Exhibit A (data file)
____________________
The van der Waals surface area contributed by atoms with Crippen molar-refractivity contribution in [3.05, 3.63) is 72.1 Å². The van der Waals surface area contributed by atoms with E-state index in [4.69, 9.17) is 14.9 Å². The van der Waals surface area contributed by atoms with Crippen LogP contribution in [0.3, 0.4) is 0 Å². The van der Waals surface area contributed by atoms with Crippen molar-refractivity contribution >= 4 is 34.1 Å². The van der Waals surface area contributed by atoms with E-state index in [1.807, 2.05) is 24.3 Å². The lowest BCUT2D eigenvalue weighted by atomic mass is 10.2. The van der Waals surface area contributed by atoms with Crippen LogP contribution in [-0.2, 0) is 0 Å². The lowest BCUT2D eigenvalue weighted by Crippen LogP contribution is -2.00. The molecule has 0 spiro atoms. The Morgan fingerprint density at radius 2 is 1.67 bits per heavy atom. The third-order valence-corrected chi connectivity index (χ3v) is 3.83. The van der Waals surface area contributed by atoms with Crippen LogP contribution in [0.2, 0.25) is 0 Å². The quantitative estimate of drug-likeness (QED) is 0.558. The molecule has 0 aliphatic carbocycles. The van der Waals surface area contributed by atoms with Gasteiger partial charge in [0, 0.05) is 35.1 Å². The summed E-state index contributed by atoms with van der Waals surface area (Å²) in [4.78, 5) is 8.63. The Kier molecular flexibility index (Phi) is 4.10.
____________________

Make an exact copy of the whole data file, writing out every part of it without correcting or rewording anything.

The van der Waals surface area contributed by atoms with Crippen molar-refractivity contribution in [3.05, 3.63) is 72.1 Å². The van der Waals surface area contributed by atoms with E-state index in [4.69, 9.17) is 14.9 Å². The van der Waals surface area contributed by atoms with Crippen LogP contribution in [0.3, 0.4) is 0 Å². The van der Waals surface area contributed by atoms with Crippen molar-refractivity contribution >= 4 is 34.1 Å². The van der Waals surface area contributed by atoms with E-state index in [1.807, 2.05) is 24.3 Å². The lowest BCUT2D eigenvalue weighted by atomic mass is 10.2. The van der Waals surface area contributed by atoms with Crippen LogP contribution in [-0.2, 0) is 0 Å². The lowest BCUT2D eigenvalue weighted by Crippen LogP contribution is -2.00. The molecule has 0 spiro atoms. The Morgan fingerprint density at radius 2 is 1.67 bits per heavy atom. The third-order valence-corrected chi connectivity index (χ3v) is 3.83. The van der Waals surface area contributed by atoms with Crippen LogP contribution in [0.2, 0.25) is 0 Å². The quantitative estimate of drug-likeness (QED) is 0.558. The molecule has 0 aliphatic carbocycles. The van der Waals surface area contributed by atoms with Gasteiger partial charge in [0, 0.05) is 35.1 Å². The summed E-state index contributed by atoms with van der Waals surface area (Å²) in [4.78, 5) is 8.63. The Kier molecular flexibility index (Phi) is 4.10.